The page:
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Vancouver to Portland bullet train proposal won't be derailed by funding loss: Washington State

Last Updated Nov 12, 2019 at 10:46 pm PST

Pacific Northwest Rail Corridor as designated by the Federal Railroad Administration
Summary

A vote to roll back car registration fees in Washington State won't endanger a proposed train from Vancouver to Portland

The possibility of building the high-speed train is still on track, despite a funding loss

Washington State Department of Transportation says it is still viable

PORTLAND (NEWS 1130) – Washington State is insisting the Vancouver to Portland high-speed train is still possible, despite the loss of a major revenue stream.

Washington State voters decided to roll back car registration fees in a vote last week, but the transportation department says there are other ways to come up with the money to build it.

Janet Matkin, Communications Manager for the Washington State Transportation Department, says the project is still viable.

“This concept for an ultra high-speed transportation system that would link Vancouver, Seattle and Portland is really in the early stages of planning and analysis, so I don’t think it’s going to be affected by any recent votes related to the car tab fees,” she says.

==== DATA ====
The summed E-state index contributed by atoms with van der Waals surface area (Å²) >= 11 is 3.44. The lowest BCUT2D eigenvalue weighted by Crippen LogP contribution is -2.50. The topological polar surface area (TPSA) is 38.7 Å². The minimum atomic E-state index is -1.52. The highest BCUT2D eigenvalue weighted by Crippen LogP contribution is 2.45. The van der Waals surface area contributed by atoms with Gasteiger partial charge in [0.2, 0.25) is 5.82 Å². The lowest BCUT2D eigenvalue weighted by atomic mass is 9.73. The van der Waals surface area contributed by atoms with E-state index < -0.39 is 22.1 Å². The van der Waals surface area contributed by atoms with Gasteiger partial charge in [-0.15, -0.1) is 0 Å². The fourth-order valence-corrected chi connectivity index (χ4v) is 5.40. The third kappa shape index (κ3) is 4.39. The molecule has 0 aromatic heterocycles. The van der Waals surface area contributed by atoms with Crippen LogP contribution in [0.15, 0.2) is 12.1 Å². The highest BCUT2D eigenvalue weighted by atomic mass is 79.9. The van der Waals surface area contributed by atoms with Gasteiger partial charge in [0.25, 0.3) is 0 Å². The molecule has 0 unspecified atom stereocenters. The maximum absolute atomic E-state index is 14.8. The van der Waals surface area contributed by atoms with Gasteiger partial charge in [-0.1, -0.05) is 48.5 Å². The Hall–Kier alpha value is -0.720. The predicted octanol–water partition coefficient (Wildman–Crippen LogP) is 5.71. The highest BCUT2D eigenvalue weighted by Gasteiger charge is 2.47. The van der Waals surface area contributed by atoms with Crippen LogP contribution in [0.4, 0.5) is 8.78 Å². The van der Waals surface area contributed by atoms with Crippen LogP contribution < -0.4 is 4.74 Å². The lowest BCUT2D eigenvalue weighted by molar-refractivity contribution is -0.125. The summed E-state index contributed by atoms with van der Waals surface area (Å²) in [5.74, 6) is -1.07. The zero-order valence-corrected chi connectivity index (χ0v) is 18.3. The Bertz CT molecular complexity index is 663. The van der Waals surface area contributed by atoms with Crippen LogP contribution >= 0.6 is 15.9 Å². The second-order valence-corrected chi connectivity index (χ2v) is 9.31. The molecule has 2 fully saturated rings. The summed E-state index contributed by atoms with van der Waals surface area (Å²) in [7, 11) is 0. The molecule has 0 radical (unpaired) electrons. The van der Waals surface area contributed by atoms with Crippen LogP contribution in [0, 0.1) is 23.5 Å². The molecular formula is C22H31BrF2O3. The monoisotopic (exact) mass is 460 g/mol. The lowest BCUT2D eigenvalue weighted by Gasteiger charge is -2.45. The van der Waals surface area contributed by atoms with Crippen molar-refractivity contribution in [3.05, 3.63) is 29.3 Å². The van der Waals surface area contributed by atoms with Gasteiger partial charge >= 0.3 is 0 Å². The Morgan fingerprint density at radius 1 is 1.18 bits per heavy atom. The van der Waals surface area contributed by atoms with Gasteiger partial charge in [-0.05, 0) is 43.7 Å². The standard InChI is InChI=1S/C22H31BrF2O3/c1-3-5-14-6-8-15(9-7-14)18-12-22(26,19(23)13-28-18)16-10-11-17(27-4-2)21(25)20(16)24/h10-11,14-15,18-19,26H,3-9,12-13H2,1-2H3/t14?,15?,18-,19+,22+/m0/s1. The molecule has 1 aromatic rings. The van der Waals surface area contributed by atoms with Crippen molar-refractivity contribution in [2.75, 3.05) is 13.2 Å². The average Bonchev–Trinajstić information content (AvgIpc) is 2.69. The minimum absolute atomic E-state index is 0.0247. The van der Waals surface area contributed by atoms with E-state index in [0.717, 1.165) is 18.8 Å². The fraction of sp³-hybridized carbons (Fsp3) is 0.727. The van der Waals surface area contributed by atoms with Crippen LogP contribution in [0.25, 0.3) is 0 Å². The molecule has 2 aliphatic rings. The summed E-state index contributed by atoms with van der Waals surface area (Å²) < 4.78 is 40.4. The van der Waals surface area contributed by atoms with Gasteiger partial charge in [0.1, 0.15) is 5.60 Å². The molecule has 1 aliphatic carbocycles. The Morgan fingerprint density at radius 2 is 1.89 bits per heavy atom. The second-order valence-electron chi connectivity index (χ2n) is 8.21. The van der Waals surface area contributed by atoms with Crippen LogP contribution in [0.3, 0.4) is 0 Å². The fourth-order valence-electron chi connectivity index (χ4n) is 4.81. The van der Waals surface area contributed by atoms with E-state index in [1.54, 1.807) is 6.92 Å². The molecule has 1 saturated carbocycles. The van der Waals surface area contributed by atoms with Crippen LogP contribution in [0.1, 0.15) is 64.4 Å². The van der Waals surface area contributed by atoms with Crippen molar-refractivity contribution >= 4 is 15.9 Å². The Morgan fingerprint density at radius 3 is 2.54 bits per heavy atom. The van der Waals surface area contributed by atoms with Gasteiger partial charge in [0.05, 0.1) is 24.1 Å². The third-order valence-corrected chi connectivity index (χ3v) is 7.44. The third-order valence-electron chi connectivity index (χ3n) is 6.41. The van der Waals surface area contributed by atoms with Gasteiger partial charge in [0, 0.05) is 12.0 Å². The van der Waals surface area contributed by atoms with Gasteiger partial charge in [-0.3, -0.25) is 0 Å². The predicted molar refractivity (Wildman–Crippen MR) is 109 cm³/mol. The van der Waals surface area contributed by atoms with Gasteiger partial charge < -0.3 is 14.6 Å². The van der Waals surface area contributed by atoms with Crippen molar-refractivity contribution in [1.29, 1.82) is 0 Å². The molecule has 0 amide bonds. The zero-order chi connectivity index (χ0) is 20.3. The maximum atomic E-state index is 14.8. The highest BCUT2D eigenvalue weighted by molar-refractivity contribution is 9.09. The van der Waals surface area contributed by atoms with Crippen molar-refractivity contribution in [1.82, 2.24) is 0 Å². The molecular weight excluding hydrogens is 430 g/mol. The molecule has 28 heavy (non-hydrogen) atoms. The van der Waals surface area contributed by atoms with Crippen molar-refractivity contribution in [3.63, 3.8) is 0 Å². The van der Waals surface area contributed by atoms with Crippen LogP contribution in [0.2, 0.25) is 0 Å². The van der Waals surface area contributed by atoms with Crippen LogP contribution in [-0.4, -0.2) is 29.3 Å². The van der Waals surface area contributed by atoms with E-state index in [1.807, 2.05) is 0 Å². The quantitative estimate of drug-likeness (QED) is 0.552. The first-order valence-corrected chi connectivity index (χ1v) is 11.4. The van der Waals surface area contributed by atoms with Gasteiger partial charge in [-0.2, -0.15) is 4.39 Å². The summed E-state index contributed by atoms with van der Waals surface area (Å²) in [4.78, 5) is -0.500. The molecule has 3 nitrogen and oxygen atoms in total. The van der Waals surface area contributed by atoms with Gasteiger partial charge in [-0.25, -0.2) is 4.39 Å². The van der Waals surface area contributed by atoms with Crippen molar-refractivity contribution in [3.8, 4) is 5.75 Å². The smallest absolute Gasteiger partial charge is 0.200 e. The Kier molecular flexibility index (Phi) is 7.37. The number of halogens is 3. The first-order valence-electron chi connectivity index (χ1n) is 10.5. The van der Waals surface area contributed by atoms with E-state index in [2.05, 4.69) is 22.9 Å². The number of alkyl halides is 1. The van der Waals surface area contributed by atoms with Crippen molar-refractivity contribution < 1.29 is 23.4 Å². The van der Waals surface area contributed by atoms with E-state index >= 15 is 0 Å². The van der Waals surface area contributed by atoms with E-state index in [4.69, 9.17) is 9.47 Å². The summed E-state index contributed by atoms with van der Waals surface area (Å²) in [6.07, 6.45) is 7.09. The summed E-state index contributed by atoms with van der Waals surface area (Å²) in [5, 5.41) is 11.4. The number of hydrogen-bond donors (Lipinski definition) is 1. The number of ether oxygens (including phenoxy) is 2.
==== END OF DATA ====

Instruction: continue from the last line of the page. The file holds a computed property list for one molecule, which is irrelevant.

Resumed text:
RELATED: B.C., Washington and Oregon fast-tracking high-speed rail corridor across Pacific Northwest

Even if the project was further along, she says this one revenue stream will not make or break whether this goes ahead.

“It’s really about looking towards the future and what transportation may look like in the Pacific Northwest, so we’re really looking at is it feasible, does it make sense, how might it be paid for, how would it be governed,” she says.

“There’s lots of different options that have been looked at; there’s no final decisions that have been made so far.”

RELATED: High-speed rail link would run from Vancouver to Seattle in under 1 hour: study

But Matkin highlights the train does appear to be cost effective at an estimated $42 billion USD, versus the cost of building one extra lane on the I-5 in each direction at around $108 billion USD.

B.C., Oregon, Washington State and Microsoft are currently studying how the train would be built, governed and funded, and estimate at least 1.7 million passengers a year.

The train could travel up to 400 kilometers per hour. The existing Amtrak Cascades trains run at around 130 km/h.